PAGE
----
St Louis has seen its fair share of disasters. Earthquakes, tornados, epidemics and fires. Some caused by the carelessness of its people and others by the mighty power of nature.
The most severe of several New Madrid Earthquakes that occurred in the winter of 1811 and 1812 occurred on February 7, 1812. It is believed that the magnitude of this quake was between 7.4 - 8.0. The earthquake was felt as far away as Washington DC where church bells were said to have rung. At the epicenter of the quake in New Madrid Missouri, the town was completely destroyed and the Mississippi River was said to temporarily have run backwards because of the upward thrusting of the riverbed that created a temporary dam as well as multiple waterfalls. The quake was felt in St. Louis as well and many houses were severely damaged and their chimneys were toppled.
Another catastrophe for the residents of St. Louis occurred on May 7, 1849. The Great Fire of 1849 began as a small fire when one steamboat, moored along the St. Louis riverfront, caught fire. The fire spread to the other steamboats also moored along the levee and then jumped to the merchandise on the docks and the warehouses lining the riverfront. Firemen worked for 11 hours and eventually had to use gunpowder to blow up 6 buildings in front of the fire to stop its spread. When it finally ended, it had destroyed almost 15 city blocks, much of the river front's commercial district, many tons of merchandise and more than 20 steamboats. Three people lost their lives, one being a fireman who was killed while spreading the gun powder in the last building to be blown up.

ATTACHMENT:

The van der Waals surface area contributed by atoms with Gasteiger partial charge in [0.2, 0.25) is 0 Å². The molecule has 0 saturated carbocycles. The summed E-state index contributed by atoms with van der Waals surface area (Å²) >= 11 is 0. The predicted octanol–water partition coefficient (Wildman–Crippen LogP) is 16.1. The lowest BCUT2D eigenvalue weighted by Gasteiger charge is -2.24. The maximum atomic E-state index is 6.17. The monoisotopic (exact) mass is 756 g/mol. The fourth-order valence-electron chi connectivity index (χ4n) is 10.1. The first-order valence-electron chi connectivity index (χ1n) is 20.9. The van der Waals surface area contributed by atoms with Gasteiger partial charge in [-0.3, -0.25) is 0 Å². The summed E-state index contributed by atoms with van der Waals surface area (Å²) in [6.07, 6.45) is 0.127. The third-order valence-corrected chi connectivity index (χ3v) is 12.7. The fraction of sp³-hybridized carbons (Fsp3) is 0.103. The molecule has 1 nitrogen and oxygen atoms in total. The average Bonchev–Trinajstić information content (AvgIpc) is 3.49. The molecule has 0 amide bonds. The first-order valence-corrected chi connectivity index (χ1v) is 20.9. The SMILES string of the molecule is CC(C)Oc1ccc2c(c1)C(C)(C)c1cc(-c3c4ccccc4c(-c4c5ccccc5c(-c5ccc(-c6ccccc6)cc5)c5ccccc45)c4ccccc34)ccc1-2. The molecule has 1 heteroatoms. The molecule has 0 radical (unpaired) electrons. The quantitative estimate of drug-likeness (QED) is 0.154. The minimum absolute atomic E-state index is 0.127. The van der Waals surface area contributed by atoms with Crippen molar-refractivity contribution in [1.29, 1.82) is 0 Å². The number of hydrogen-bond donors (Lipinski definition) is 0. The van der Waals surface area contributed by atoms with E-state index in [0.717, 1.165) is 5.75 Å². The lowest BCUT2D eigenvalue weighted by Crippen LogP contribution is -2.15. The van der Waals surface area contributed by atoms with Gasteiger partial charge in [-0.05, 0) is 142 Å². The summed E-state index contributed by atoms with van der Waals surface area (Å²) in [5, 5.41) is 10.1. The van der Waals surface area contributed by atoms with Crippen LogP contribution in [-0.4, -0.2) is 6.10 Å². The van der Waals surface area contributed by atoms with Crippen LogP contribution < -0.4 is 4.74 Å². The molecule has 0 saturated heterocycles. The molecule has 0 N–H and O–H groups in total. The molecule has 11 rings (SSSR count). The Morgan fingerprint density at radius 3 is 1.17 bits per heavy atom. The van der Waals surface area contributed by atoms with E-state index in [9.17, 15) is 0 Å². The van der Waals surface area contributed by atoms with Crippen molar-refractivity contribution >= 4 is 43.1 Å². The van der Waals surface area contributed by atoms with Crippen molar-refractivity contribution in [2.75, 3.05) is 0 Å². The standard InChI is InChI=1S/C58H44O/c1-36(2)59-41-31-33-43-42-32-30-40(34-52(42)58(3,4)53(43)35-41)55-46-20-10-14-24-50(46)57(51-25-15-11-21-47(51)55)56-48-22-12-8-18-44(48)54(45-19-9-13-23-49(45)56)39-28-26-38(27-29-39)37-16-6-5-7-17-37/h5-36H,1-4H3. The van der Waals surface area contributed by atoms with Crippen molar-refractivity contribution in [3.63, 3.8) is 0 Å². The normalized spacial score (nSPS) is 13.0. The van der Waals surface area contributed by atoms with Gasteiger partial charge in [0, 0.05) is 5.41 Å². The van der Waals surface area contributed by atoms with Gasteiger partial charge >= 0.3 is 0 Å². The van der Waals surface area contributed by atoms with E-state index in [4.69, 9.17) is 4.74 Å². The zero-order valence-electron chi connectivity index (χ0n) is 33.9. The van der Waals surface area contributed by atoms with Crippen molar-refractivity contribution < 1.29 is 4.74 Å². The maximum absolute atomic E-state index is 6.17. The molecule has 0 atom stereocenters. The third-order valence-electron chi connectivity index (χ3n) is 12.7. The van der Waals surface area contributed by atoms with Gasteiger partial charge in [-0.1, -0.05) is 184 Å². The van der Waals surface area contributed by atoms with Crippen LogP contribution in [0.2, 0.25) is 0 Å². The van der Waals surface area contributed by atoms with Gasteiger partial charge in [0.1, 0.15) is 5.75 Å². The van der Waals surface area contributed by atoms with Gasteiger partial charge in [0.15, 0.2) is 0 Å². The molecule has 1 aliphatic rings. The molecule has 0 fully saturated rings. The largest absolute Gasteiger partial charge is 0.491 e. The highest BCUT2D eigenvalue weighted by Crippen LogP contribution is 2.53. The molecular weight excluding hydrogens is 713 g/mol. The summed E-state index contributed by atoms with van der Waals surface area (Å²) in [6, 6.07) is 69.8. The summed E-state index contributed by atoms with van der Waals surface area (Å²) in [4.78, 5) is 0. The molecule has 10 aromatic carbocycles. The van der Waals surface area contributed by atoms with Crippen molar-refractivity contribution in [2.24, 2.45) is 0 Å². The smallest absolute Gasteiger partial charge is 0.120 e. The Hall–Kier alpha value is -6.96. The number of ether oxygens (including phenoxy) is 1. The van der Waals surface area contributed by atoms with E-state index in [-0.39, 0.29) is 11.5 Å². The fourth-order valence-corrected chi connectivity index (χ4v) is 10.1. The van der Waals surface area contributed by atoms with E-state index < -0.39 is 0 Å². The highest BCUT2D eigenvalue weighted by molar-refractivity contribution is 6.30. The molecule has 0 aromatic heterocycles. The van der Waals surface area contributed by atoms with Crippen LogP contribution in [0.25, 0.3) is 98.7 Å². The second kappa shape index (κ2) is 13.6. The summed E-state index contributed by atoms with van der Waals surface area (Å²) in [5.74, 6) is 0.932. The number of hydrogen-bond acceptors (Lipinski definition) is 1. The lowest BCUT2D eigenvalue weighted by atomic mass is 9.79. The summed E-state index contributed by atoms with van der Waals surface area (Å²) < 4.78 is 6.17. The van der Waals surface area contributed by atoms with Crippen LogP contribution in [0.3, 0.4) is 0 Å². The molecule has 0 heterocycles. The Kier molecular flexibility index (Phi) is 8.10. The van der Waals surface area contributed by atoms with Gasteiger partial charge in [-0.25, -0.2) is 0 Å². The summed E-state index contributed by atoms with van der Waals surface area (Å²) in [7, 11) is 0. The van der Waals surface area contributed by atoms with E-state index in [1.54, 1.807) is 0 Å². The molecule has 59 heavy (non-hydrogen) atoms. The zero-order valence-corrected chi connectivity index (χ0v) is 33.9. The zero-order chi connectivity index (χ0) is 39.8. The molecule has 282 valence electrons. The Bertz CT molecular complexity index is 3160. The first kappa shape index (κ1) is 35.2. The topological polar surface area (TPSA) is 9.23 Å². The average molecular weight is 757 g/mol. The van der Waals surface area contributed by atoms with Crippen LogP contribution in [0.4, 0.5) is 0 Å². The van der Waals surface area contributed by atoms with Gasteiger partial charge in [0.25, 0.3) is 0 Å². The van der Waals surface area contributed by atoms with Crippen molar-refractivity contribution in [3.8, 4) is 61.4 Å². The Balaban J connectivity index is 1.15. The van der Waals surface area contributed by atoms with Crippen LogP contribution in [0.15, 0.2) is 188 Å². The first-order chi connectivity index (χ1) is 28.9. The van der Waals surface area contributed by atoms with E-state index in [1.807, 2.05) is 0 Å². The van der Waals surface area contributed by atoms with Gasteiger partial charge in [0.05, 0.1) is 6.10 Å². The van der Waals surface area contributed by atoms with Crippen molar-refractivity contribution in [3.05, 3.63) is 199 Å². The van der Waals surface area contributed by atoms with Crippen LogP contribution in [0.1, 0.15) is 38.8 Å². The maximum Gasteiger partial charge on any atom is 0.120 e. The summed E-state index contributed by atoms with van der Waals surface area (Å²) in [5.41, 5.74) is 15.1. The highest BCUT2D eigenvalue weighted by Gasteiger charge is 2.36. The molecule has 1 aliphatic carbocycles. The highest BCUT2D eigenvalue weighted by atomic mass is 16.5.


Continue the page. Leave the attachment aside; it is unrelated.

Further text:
The embers of the Great Fire had barely cooled when the Cholera Epidemic of 1849 peaked during that summer and killed almost 10% of the population of St Louis. Cholera was a relatively new disease and no one knew how it was spread or how to treat it. The first deaths from the disease were in January of 1849 and it was thought that a large influx of newly arriving German immigrants had brought the disease to St. Louis. Sanitation was extremely poor in St. Louis. With no sewer system, human waste and garbage ran right into the wells and drinking water which caused the rapid spread of the disease. It was eventually discovered that the polluted drinking water was the cause of the disease. By the end July of 1849, 4,547 cholera victims had been buried, many in the newly opened Bellefontaine Cemetery.
These two catastrophes, the fire and cholera epidemic, brought about permanent changes in St. Louis. Building standards were instituted emphasizing fireproof building materials and the streets were widened to 60 feet, all to help reduce the chance of a fire spreading. A professional fire department was also created. Sewer systems were built to keep raw sewage out of wells and the rivers. Chouteau Pond, which had become a cesspool, was drained. The practice of quarantines were mandated when it was deemed necessary.
On May 27, 1896, a tornado came through St. Louis city and then continued on to East S.t Louis destroying or severely damaging everything in its mile wide continuous path and left over 250 confirmed dead and approximately 185 people missing. The tornado first touched ground near the St. Louis City Hospital at Lafayette and 14th and almost completely destroyed the buildings there. It continued to zigzag to Lafayette Square Neighborhood, uprooting the trees in Lafayette Park and damaging or destroying the stately homes that surrounded the park. It then moved on to Soulard, then to the levee and crossed over the Mississippi River on to East St. Louis. In the 15 minutes of the tornado's rampage, 8,800 buildings were either damaged or completely destroyed. Steamboats were sunk along the river banks, railroad cars knocked off their tracks, power plants destroyed, churches demolished. Estimates of the damage put it over $10,000,000. At the time, it was said to have been the costliest and 3rd deadliest tornado in US history.